Desmond Fitzgerald Fitzgibbon was born in Hampstead, London, on 1 November 1890, the younger son of Gerald FitzGibbon and Margaret Mary (née Matthews) of "The Lodge", Steele's Road, Hampstead.
Fitzgibbon joined the Royal Naval Air Service on 28 May 1916. He received Royal Aero Club Aviator's Certificate No. 3529 after flying a Maurice Farman biplane at Royal Naval Air Station Cranwell, on 14 August 1916, and was promoted from probationary flight sub-lieutenant to flight sub-lieutenant on 11 October 1916, with seniority backdated to his date of enlistment.
Fitzgibbon was eventually posted to No. 3 Wing RNAS, based at Luxeuil-les-Bains Aerodrome, in March 1917. The unit had been created the previous year to carry out strategic bombing raids, and equipped with the Sopwith 1½ Strutter Type 9700 light bomber, but was now in the process of being run down, as its aircraft were rendered obsolete by the introduction of the Handley Page 0/100 twin-engined heavy bomber. Fitzgibbon arrived in time to take part in its final mission, a raid on Freiburg on 14 April 1917. As part of "B" Flight, he dropped his bombs on the target in the face of heavy enemy anti-aircraft fire, observing several fires on the ground. However, while heading home engine problems reduced his speed, and he lost contact with the rest of the wing, finally crossing the lines alone and landing at Ochey. No. 3 Wing was then disbanded.
Fitzgibbon was one of five pilots assigned to "C" Flight of No. 10 Squadron RNAS in early 1917, being posted there on 5 May; the four Canadians in the flight with him all became casualties or were transferred. He scored his first two victories (both shared) on 5 June 1917, flying a Sopwith Triplane. Two further victories followed on 15 June, and his fifth on the 25th. On 27 August he was appointed an acting flight-lieutenant, with seniority from 3 August. The squadron having converted to the Sopwith Camel, he scored his final three victories on 14, 26 and 27 September. On 1 October he was promoted to flight-lieutenant, and on 15 October he returned to England, and was reassigned to the Home Establishment.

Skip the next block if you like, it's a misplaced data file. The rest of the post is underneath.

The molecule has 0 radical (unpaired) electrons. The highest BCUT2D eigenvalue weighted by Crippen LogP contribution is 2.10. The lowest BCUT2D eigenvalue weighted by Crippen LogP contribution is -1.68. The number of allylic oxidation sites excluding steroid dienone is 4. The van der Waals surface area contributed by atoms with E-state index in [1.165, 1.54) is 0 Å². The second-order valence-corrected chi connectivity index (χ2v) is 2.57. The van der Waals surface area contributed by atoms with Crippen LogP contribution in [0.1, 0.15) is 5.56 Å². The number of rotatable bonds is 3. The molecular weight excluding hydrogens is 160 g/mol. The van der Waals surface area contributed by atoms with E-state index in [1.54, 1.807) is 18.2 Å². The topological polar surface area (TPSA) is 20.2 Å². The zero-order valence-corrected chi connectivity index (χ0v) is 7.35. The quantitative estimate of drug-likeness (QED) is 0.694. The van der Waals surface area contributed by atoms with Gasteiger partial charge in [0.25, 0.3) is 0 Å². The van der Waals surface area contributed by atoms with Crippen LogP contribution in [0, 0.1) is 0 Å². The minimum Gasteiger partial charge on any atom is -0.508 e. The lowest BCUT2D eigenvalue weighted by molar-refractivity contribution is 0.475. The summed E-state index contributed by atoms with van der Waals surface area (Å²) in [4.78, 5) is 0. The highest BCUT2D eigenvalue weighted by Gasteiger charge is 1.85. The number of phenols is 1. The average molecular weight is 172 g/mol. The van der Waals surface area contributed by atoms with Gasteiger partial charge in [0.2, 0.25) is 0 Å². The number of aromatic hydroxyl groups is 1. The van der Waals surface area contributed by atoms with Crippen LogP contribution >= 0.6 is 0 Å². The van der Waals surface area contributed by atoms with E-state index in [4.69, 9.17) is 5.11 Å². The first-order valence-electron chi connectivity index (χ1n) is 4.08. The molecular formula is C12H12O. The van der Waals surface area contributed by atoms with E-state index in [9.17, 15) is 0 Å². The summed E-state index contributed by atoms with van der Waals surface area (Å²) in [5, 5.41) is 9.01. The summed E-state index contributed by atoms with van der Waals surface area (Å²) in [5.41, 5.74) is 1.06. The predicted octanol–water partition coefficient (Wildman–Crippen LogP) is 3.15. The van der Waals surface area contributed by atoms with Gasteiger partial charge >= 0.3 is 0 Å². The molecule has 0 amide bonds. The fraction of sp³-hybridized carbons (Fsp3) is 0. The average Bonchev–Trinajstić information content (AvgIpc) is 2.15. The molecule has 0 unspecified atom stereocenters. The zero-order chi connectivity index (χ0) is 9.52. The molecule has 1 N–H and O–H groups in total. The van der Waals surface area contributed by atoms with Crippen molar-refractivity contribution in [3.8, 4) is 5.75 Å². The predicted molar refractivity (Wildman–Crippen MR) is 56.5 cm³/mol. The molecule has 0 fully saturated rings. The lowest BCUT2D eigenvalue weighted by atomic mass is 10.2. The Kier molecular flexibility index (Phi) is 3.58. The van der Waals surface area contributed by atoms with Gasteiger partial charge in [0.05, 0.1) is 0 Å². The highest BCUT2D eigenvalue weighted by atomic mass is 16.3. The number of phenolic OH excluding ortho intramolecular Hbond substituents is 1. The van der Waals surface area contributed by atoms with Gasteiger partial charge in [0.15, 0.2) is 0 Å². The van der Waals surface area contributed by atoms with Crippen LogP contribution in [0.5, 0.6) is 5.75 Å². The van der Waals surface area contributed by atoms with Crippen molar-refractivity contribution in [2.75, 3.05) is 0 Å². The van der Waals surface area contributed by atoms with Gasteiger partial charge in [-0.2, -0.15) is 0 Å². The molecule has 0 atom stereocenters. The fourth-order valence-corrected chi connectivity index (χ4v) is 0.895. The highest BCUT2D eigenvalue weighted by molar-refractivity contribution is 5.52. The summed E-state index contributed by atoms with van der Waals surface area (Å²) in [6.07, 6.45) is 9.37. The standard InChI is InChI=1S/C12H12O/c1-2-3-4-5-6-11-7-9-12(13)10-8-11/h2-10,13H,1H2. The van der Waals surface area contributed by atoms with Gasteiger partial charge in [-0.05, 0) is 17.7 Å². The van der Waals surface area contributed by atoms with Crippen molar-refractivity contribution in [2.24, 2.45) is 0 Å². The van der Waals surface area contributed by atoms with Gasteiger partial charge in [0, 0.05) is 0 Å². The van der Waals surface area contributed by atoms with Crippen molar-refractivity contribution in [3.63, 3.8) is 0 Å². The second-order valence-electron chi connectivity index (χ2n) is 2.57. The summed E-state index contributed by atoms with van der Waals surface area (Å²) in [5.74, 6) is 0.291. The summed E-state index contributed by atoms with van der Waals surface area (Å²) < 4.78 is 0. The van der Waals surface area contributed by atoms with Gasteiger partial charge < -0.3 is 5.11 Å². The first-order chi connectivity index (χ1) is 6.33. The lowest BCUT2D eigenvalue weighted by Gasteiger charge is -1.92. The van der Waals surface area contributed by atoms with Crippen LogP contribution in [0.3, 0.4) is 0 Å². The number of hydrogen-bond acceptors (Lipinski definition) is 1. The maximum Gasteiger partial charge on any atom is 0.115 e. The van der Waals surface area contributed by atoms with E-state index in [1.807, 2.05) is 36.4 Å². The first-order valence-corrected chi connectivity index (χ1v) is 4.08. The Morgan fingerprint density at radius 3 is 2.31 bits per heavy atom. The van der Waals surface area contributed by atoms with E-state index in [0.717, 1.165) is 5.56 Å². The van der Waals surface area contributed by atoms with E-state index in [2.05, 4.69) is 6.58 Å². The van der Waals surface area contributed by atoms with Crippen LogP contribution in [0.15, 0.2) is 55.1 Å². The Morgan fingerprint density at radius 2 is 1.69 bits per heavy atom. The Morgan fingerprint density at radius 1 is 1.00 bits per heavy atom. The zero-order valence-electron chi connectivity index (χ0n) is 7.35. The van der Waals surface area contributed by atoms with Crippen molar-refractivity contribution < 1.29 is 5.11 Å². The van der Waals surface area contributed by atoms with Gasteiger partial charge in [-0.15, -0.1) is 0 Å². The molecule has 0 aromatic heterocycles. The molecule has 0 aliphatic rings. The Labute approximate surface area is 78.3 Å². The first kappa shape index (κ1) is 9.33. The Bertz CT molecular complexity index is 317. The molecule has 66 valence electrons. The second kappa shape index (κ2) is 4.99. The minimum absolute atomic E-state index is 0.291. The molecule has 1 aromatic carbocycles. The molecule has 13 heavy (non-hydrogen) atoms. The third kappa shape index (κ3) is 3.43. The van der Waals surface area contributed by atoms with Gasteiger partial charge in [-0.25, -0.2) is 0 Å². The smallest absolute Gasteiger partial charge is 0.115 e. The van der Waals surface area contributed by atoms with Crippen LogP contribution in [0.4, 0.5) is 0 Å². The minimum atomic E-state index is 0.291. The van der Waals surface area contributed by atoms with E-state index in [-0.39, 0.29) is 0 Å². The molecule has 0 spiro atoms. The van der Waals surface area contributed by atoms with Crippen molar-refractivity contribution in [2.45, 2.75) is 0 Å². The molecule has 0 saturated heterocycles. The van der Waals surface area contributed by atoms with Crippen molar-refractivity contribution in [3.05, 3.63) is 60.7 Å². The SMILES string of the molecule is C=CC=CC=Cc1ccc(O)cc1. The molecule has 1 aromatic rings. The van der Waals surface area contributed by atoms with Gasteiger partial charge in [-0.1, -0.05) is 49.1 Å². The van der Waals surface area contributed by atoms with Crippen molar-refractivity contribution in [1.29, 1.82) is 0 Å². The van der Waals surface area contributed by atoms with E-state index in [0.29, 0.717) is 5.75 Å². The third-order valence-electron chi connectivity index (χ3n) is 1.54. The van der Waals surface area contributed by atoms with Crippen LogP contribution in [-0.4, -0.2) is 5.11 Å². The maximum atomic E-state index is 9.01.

He was awarded the Distinguished Service Cross, which was gazetted on 2 November 1917, his citation reading:Distinguished Service Cross
Acting Flight-Lieutenant (now Flight-Lieutenant) Desmond Fitzgerald Fitzgibbon, RNAS.
For exceptional courage and determination in leading offensive patrols against enemy formations, although often out-numbered by them. On 14 September 1917, he and his patrol of seven machines attacked a hostile formation of eight enemy scouts. In the combat that ensued three hostile machines were brought down completely out of control, one of these by Flt.-Lieut. Fitzgibbon, while the patrol suffered no casualties. On 26 September 1917, he attacked with his patrol of eight machines fifteen hostile scouts. He himself engaged four different machines, one after the other, finally driving one down completely out of control.
Fitzgibbon was promoted to captain, being confirmed in his rank in January 1919, but on 10 April 1919, he relinquished his commission on being transferred to the unemployed list of the Royal Air Force.
He temporarily returned to RAF service two years later, being granted a short service commission with the rank of flying officer on 28 February 1921. After several years of active service, he transferred to the Reserve of Air Force Officers, finally relinquishing his commission on completion of service on 28 February 1929.
At some point he was resident in Ceylon, marrying Phyllis Muriel at the Holy Trinity Church at Nuwara Eliya, where his son Gerald Maurice Fitzgibbon was also baptised.
Fitzgibbon returned to service during World War II, being commissioned as a flight lieutenant in the Administrative & Special Duties Branch of the Royal Air Force Volunteer Reserve on 1 September 1939. He was promoted to temporary squadron leader on 1 March 1942 (with seniority from 1 December 1941), and on 1 January 1945 received a mention in despatches.